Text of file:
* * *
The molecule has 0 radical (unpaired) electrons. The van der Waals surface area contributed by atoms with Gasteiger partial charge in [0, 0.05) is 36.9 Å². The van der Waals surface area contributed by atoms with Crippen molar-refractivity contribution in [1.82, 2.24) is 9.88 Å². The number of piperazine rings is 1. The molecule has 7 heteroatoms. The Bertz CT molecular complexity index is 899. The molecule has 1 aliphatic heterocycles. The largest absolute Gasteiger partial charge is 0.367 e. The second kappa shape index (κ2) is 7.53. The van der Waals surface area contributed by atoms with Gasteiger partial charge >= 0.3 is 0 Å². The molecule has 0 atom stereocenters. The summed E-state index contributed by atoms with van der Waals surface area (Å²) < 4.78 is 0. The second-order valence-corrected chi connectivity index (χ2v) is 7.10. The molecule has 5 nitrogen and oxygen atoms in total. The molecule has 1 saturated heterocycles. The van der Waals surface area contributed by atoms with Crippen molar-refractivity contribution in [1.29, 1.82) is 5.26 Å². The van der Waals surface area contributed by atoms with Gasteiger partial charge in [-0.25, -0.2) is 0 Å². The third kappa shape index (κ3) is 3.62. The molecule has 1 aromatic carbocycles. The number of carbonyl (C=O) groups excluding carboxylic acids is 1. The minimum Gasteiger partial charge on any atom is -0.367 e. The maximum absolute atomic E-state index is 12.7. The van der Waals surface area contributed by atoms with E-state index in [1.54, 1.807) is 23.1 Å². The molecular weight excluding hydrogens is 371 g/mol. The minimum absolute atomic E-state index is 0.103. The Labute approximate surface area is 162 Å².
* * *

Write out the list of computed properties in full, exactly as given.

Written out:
The molecule has 0 radical (unpaired) electrons. The van der Waals surface area contributed by atoms with Gasteiger partial charge in [0, 0.05) is 36.9 Å². The van der Waals surface area contributed by atoms with Crippen molar-refractivity contribution in [1.82, 2.24) is 9.88 Å². The number of piperazine rings is 1. The molecule has 7 heteroatoms. The Bertz CT molecular complexity index is 899. The molecule has 1 aliphatic heterocycles. The largest absolute Gasteiger partial charge is 0.367 e. The second kappa shape index (κ2) is 7.53. The van der Waals surface area contributed by atoms with Gasteiger partial charge >= 0.3 is 0 Å². The molecule has 0 atom stereocenters. The summed E-state index contributed by atoms with van der Waals surface area (Å²) < 4.78 is 0. The second-order valence-corrected chi connectivity index (χ2v) is 7.10. The molecule has 5 nitrogen and oxygen atoms in total. The molecule has 1 saturated heterocycles. The van der Waals surface area contributed by atoms with Crippen molar-refractivity contribution in [1.29, 1.82) is 5.26 Å². The van der Waals surface area contributed by atoms with Gasteiger partial charge in [-0.25, -0.2) is 0 Å². The third kappa shape index (κ3) is 3.62. The molecule has 1 aromatic carbocycles. The number of carbonyl (C=O) groups excluding carboxylic acids is 1. The minimum Gasteiger partial charge on any atom is -0.367 e. The maximum absolute atomic E-state index is 12.7. The van der Waals surface area contributed by atoms with E-state index in [1.54, 1.807) is 23.1 Å². The molecular weight excluding hydrogens is 371 g/mol. The minimum absolute atomic E-state index is 0.103. The Labute approximate surface area is 162 Å².